While Victoria's agricultural industry has been largely unscathed by the COVID-19 pandemic, one border farming family is attempting to rebound after enduring nearly two years of statewide lockdowns in both Victoria and NSW.
Father and daughter duo Ron and Jenna Burden operate farms between Victoria's Caniambo and Narrandera, NSW - strategically spread to diversify the seasonal risk.
But the border closures with Victoria and NSW for the past 18 months, which required any farmer travelling interstate to isolate for two weeks, meant Mr Burden's wife Margaret was forced to quit her job as an aged care nurse in Violet Town.
"Everything was affected - family, stock, income - the kids said I was difficult to live with," Mr Burden said.
"The problem was we had to isolate for two weeks every time we came back [from Narrandera], so I either had to cook for myself, or Margaret had to quit work."
The Burdens run 3500 Merino ewes and cropping across 2000 hectares at Narrandera, as well as 1000 hectares at Caniambo - the base of 2500 first-cross ewes and prime lambs.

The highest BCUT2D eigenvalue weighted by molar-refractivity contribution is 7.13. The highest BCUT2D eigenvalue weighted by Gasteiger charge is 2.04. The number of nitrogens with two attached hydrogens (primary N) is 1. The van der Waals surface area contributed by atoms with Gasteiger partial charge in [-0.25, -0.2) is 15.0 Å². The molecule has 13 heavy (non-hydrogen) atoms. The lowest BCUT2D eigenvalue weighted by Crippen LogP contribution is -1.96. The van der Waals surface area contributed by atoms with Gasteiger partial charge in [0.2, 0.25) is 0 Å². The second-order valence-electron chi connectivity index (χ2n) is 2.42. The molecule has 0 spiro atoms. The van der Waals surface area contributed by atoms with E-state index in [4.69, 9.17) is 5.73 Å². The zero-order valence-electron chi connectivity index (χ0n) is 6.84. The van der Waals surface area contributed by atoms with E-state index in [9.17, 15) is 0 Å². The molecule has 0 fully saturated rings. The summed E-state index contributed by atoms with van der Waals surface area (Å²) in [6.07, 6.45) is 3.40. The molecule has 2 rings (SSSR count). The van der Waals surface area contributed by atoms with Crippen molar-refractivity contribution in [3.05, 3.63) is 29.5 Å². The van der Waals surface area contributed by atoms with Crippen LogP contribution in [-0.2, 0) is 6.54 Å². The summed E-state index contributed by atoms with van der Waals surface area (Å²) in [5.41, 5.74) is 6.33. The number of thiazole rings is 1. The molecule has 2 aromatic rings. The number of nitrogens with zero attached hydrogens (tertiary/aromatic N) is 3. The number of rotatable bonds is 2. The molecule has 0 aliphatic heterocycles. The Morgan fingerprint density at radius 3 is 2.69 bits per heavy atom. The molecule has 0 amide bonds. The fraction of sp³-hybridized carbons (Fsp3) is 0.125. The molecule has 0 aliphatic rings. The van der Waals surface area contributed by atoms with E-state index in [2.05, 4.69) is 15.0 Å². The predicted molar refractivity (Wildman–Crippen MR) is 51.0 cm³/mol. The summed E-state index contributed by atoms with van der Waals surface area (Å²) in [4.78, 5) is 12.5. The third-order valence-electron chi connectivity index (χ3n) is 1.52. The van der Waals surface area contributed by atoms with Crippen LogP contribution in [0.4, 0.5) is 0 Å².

They usually travel fortnightly to the northern property to check livestock but when border restrictions were introduced on and off for the past two years, Mr Burden said "it was chaos to manage".
"They made rules for the city but they didn't make rules for country people," he said.
"When the NSW border first shut we couldn't get up for five weeks."
Among significant financial losses, he said a delay receiving an ag travel permit meant they nearly experienced a major welfare crisis.
"We couldn't get up for two weeks and the stock were out of water because a pipe had broken; they were okay but they weren't in good condition," he said.
"We had 4000 ewes lambing and we couldn't get there to see them."
Mr Burden said he felt he was "treated like a criminal".
"The government forgets about us farmers but they'd get a fright if we had a strike for two weeks," he said.
A two-week closure at Gathercole's, Tatura, cost the Burdens more than $16,000, after 800 lambs that were booked for processing were delayed until prices had fallen from 900 cents a kilogram to 800c/kg.